ASPCA Commends Gov. Cuomo for Enacting New Law to Crack Down on Unscrupulous Pet Dealers

New law closes a loophole that has allowed pet dealers and animal sellers to evade state oversight
August 15, 2017

NEW YORK—The ASPCA® (The American Society for the Prevention of Cruelty to Animals®) commends New York Gov. Andrew Cuomo for enacting S.5599, a critical animal protection measure that requires all non-municipal animal sheltering and rescue organizations to register with the Department of Agriculture and Markets before receiving exemptions from licensing and inspection under the New York State Pet Dealer Program. Sponsored by Sen. Phil Boyle (R-Suffolk County) and Assemblymember Kenneth Zebrowski (D-Rockland), S.5599 will take effect in 90 days. In addition to the ASPCA, this legislation received strong support from members of the New York State Animal Protection Federation statewide.

"Animal shelters across New York State and their rescue partners have done an incredible job reducing animal homelessness to a fraction of what our communities faced 20 years ago,” said Bill Ketzer, senior director of ASPCA Government Relations for the Northeast region. “This long overdue legislation will support those shelters by closing the existing loophole permitting unscrupulous pet dealers and animal sellers from evading state oversight by obtaining not-for-profit status. The ASPCA commends Senator Boyle and Assemblymember Zebrowski for their efforts to improve animal protection laws in the state, and we thank Governor Cuomo for signing this legislation."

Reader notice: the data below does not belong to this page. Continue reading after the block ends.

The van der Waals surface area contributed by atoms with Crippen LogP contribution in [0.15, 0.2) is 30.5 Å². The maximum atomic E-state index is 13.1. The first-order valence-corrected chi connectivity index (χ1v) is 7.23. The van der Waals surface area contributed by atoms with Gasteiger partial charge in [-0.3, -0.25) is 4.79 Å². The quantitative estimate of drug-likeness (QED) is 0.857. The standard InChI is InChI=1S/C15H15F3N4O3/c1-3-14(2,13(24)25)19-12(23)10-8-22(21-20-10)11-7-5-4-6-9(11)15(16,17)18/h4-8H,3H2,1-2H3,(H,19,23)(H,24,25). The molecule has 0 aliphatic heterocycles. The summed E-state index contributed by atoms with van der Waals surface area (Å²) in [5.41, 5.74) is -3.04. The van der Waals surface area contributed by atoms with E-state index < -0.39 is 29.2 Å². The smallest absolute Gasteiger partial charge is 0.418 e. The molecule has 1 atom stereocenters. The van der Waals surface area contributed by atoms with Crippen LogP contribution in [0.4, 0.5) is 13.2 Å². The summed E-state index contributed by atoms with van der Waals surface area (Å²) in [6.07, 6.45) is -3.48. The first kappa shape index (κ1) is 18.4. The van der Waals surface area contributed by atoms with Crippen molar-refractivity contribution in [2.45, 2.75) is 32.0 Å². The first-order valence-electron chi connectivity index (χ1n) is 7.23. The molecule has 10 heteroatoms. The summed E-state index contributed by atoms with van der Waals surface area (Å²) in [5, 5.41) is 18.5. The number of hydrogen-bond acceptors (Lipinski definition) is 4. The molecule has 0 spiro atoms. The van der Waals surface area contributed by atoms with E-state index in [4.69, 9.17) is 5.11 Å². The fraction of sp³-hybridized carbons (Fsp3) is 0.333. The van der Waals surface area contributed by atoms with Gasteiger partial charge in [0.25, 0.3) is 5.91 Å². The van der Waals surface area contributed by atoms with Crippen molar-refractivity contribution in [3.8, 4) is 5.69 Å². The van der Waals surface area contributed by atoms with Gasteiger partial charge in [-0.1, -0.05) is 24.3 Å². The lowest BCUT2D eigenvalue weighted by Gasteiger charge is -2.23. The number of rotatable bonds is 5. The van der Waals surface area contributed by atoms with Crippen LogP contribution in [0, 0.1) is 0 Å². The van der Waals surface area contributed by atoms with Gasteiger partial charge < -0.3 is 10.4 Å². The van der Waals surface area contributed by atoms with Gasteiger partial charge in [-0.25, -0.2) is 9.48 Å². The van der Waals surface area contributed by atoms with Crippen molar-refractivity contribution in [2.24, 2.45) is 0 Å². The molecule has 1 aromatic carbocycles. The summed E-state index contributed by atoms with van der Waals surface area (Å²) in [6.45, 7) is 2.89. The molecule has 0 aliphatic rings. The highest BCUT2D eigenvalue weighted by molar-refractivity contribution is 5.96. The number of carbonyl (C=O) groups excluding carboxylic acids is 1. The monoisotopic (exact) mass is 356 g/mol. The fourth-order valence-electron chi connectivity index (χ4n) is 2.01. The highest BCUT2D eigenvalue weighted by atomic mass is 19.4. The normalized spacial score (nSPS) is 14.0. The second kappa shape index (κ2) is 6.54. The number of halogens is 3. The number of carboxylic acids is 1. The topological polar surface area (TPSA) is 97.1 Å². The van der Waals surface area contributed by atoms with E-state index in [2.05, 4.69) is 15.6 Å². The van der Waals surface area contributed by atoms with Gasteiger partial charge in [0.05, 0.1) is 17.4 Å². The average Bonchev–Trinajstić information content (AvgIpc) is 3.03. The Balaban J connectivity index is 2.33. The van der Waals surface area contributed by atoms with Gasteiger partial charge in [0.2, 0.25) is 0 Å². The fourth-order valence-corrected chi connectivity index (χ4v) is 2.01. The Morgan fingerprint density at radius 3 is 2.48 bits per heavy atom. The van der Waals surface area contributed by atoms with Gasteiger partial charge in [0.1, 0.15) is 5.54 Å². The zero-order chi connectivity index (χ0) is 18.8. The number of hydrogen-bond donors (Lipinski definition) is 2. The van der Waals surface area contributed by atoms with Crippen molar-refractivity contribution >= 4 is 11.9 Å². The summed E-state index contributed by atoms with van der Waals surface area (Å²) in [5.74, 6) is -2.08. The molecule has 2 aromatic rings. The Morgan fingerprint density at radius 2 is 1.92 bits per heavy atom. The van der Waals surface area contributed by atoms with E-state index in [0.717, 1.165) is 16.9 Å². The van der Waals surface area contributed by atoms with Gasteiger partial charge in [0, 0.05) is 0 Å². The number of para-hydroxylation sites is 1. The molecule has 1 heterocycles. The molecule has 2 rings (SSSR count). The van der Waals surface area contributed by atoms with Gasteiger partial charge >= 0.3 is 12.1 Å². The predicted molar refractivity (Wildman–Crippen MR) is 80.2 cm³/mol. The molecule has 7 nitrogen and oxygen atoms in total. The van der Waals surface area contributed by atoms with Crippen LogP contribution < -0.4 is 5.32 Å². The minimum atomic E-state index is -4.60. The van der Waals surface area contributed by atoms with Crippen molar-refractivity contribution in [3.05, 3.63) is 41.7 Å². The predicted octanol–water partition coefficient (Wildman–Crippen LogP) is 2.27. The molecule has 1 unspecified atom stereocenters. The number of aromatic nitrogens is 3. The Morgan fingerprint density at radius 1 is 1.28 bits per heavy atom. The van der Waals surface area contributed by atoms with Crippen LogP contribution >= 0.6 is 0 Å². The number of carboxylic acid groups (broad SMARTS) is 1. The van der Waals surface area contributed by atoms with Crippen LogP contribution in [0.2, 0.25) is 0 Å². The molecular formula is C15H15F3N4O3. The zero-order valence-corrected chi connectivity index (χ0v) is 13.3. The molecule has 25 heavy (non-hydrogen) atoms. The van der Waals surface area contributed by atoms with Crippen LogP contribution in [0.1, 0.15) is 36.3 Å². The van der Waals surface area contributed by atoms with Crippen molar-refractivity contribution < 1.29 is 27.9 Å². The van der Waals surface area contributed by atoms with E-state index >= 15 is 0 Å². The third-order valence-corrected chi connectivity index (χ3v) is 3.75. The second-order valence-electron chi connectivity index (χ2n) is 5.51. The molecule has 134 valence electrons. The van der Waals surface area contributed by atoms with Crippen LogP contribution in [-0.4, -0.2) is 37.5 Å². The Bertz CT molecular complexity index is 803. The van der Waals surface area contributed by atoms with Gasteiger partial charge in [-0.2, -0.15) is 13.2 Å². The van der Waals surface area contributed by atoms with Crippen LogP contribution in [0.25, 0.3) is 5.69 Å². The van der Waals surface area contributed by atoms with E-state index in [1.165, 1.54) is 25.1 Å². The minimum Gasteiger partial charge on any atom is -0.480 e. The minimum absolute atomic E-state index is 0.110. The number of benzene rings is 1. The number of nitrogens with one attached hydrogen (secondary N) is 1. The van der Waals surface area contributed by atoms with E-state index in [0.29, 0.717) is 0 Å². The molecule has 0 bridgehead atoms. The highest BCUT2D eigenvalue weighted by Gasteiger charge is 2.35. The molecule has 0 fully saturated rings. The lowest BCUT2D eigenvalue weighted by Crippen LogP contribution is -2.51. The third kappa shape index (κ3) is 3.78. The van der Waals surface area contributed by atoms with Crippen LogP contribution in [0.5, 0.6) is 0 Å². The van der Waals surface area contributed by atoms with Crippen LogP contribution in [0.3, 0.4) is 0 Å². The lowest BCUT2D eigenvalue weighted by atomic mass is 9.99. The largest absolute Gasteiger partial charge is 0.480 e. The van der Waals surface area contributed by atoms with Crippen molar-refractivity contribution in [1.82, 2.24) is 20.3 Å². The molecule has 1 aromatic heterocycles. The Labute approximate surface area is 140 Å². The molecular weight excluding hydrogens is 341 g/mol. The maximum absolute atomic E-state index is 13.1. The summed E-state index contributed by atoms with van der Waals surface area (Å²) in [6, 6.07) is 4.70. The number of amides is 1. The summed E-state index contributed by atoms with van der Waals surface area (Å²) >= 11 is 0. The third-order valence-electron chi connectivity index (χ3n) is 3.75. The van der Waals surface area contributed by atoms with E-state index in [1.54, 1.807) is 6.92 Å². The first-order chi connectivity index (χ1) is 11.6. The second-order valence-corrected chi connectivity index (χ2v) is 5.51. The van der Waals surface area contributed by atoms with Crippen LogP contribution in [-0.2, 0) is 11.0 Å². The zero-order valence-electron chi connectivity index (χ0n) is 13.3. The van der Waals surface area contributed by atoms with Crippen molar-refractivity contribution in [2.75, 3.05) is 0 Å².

Currently, pet dealer exemptions are mandated by law sight-unseen, creating a troublesome loophole that has become increasingly exploited by pet dealers and animal sellers who have learned that they can avoid state oversight simply by obtaining not-for-profit status. S.5599 will provide the Department of Agriculture and Markets with the authority to oversee these entities for the first time in history to ensure compliance with public health laws and agency regulations regarding the importation of animals.

“The unfettered flow of companion animals into New York has created a host of animal health, public safety and consumer protection challenges,” said Libby Post, executive director of the New York State Animal Protection Federation. “This law will help stem this tide and strengthen the animal sheltering and rescue organizations that pay attention to the rules and do the right thing.”

In July, Gov. Cuomo signed a bill to add “animal fighting conduct” as a designated offense to qualify for an eavesdropping or video surveillance warrant. Other animal protection measures passed by state lawmakers during the 2017 legislative session prohibit the use of elephants in entertainment acts anywhere in New York State (A.464-A/S.2098) and permit domestic companion animals to board commuter transportation operated by the Metropolitan Transportation Authority (MTA) during a state of emergency involving regional evacuation (A.2145/S.2589).

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